The 70s also ushered in a more pronounced genre/sub-genre assertion in cinema with "disaster movies" (The Towering Inferno, The Poseidon Adventure, Earthquake!, Airport series, The Cassandra Crossing); "science fiction" (The Andromeda Strain, Silent Running, THX-1138Logan's Run, Solaris, Westworld);  "Blaxploitation films" (Shaft, Sweet, Sweetback's Baadasssss Song, Foxy Brown, Black Caesar, Detroit 9000); "art-house cinema" (Scarecrow, The Conformist, Aguirre, Wrath of God, La Strada, Day For Night); "horror flicks" (The Exorcist, The Omen, Carrie, Jaws, Halloween, The Texas Chain Saw Massacre); and the newly established porn film industry, with popular hardcore films like, Deep Throat, Debbie Does Dallas, Behind the Green Door, The Devil in Miss Jones, and the softcore cult classic, Emmanuelle. The semiotics, and relative characteristics, from all these different genres and sub-genres in pop culture, generally speaking, were an indication of a splintering off within the culture that began to divide and sub-divide people, and their respective identities, more and more as the decade progressed, leading to enrooting feelings of insecurity, distrust, and even paranoia, particularly towards the government and its "repressive state apparatuses".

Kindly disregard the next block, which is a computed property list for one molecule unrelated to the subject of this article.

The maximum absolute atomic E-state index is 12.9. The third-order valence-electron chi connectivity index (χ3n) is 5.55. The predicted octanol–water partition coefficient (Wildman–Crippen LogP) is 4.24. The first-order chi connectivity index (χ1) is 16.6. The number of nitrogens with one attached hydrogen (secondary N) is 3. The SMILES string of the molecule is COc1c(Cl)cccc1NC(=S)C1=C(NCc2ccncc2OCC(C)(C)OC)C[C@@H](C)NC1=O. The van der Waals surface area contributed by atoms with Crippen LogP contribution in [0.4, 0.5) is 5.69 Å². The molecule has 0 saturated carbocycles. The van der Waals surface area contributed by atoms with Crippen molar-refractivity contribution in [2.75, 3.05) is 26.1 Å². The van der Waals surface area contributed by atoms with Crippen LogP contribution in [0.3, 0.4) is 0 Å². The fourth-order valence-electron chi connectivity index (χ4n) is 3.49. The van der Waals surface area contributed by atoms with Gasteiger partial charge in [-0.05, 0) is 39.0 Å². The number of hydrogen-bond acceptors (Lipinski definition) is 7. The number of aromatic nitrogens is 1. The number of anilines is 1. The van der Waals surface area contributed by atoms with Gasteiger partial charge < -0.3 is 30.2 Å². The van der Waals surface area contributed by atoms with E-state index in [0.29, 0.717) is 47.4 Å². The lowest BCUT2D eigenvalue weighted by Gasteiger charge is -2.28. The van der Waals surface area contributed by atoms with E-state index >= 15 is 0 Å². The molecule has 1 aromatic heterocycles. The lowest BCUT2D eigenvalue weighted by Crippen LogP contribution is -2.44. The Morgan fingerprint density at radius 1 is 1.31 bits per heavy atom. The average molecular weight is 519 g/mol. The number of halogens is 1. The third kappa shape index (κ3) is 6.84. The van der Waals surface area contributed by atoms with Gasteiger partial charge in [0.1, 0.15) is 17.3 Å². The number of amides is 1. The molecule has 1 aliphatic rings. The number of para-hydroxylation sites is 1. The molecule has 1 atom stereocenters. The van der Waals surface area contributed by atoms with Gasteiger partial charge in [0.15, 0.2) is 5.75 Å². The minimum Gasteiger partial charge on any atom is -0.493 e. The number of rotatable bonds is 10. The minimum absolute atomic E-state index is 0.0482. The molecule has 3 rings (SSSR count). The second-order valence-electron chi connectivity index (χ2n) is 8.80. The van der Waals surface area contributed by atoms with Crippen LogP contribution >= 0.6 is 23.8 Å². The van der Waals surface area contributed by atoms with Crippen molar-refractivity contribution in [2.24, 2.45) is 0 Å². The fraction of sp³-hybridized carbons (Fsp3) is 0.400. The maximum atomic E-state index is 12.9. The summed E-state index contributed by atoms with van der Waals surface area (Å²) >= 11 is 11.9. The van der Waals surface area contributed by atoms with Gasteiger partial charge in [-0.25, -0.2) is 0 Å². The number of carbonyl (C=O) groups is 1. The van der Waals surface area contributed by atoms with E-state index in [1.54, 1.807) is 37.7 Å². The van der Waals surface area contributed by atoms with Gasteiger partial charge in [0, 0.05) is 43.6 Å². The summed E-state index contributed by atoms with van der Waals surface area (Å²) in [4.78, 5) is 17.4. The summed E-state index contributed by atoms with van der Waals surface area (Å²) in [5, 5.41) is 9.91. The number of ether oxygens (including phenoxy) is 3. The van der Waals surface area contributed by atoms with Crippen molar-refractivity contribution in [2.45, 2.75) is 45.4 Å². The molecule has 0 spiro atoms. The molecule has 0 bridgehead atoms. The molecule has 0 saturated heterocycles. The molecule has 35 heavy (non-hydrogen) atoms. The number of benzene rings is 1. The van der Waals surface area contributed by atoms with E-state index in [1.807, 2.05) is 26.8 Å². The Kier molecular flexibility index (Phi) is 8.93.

With the predominate sense of cynicism, uncertainty and disillusionment that suffused through the first half of the 70s, particularly, it certainly didn't help that the U.S. experienced a considerable economic recession, and nearly had their disgraced President Nixon impeached during the Watergate Scandal. Perhaps most disturbing, there was a dramatic upsurge in the number of serial killers operating in the U.S. during the 70s, especially beginning in 1974, the year The Texas Chain Saw Massacre was released, coincidentally enough, By 1977, something had to give as a way to relieve the psychical tension and rather dour mood just below the surface of all the corny escapism proliferating in the mainstream; I mean, besides a certain feathered blonde bombshell who suddenly took the world (and certainly pop culture) by storm the year before, with her eye-popping appearance in the instant smash-hit television show on ABC, Charlie's Angels, and her multi-million selling, icon-making, red bathing suit pose in the world's most famous pin-up poster.